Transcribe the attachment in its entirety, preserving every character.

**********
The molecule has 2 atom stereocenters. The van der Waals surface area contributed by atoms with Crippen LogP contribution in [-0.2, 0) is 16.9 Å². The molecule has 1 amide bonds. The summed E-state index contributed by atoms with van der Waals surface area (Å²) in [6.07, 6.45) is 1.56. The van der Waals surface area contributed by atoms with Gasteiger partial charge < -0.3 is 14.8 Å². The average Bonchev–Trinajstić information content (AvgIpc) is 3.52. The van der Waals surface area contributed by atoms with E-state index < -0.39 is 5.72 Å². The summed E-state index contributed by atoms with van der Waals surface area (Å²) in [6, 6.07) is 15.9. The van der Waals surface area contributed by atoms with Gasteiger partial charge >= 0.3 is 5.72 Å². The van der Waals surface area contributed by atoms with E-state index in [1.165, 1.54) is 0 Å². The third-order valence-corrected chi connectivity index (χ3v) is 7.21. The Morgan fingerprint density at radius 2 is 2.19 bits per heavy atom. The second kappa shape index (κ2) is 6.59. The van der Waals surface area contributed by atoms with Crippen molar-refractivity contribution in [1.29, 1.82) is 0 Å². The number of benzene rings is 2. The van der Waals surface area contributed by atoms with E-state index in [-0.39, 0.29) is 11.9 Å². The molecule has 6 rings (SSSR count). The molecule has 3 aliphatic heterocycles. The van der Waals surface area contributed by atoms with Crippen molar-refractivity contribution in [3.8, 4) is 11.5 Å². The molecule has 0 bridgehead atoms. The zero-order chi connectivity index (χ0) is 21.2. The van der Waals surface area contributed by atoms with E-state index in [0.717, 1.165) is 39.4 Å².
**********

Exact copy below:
The molecule has 2 atom stereocenters. The van der Waals surface area contributed by atoms with Crippen LogP contribution in [-0.2, 0) is 16.9 Å². The molecule has 1 amide bonds. The summed E-state index contributed by atoms with van der Waals surface area (Å²) in [6.07, 6.45) is 1.56. The van der Waals surface area contributed by atoms with Gasteiger partial charge < -0.3 is 14.8 Å². The average Bonchev–Trinajstić information content (AvgIpc) is 3.52. The van der Waals surface area contributed by atoms with E-state index < -0.39 is 5.72 Å². The summed E-state index contributed by atoms with van der Waals surface area (Å²) in [6, 6.07) is 15.9. The van der Waals surface area contributed by atoms with Gasteiger partial charge >= 0.3 is 5.72 Å². The van der Waals surface area contributed by atoms with E-state index in [1.165, 1.54) is 0 Å². The third-order valence-corrected chi connectivity index (χ3v) is 7.21. The Morgan fingerprint density at radius 2 is 2.19 bits per heavy atom. The second kappa shape index (κ2) is 6.59. The van der Waals surface area contributed by atoms with Crippen molar-refractivity contribution in [1.29, 1.82) is 0 Å². The number of benzene rings is 2. The van der Waals surface area contributed by atoms with E-state index in [-0.39, 0.29) is 11.9 Å². The molecule has 6 rings (SSSR count). The molecule has 3 aliphatic heterocycles. The van der Waals surface area contributed by atoms with Crippen molar-refractivity contribution in [3.8, 4) is 11.5 Å². The molecule has 0 bridgehead atoms. The zero-order chi connectivity index (χ0) is 21.2. The van der Waals surface area contributed by atoms with E-state index in [0.717, 1.165) is 39.4 Å².